Resource mobilization and gender socialization theories go a long way toward explaining why so many sexually harassed women opt not to report their problems, but they shed little light on why some still choose to take action and sue. This article examines how relationality can affect a sexually harassed woman's decision to sue. An analysis of 31 litigation narratives shows that regardless of the severity of the harassment, or the amount of legal aid available, maternal responsibilities, marital commitments and parental approval can become pivotal considerations. Some considered the integrity of familial ties to be priceless assets worth suing for. Others deemed them too valuable to risk losing in a contest over rights. These narratives confirm feminist assertions that relationships - especially familial ones - often play a central role in the choices that women make. They also challenge popular assumptions about what constitutes a "personal choice" and under what circumstances women are likely to chose to litigate. ,.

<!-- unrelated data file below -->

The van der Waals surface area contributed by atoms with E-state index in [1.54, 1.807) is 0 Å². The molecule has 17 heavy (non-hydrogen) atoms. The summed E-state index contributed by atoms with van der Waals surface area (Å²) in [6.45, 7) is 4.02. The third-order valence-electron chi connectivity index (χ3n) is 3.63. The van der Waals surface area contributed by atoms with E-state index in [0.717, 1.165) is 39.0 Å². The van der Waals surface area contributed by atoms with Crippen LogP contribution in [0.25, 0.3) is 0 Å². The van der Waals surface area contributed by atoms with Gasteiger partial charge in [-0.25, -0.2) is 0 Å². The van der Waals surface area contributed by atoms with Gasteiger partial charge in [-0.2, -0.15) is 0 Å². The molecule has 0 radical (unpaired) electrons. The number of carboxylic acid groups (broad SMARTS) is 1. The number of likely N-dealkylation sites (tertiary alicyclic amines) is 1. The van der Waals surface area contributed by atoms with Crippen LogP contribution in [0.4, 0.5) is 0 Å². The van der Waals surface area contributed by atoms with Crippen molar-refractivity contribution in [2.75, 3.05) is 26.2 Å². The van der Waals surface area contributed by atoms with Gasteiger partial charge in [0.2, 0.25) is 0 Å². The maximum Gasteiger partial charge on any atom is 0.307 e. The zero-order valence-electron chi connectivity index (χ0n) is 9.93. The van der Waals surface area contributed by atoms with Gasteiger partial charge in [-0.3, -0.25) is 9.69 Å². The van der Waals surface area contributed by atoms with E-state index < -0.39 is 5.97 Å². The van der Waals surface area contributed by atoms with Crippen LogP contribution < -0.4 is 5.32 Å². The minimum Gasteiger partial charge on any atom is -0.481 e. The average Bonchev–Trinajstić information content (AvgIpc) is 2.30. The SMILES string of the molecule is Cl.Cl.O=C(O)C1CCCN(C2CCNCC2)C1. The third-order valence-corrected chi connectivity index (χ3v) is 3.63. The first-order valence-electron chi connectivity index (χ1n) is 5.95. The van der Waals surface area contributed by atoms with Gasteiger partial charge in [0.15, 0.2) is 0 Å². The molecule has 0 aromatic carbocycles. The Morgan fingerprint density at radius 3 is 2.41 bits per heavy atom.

|Original language||English (US)|
|Number of pages||25|
|Journal||Law and Society Review|
|State||Published - 1999|
ASJC Scopus subject areas
- Sociology and Political Science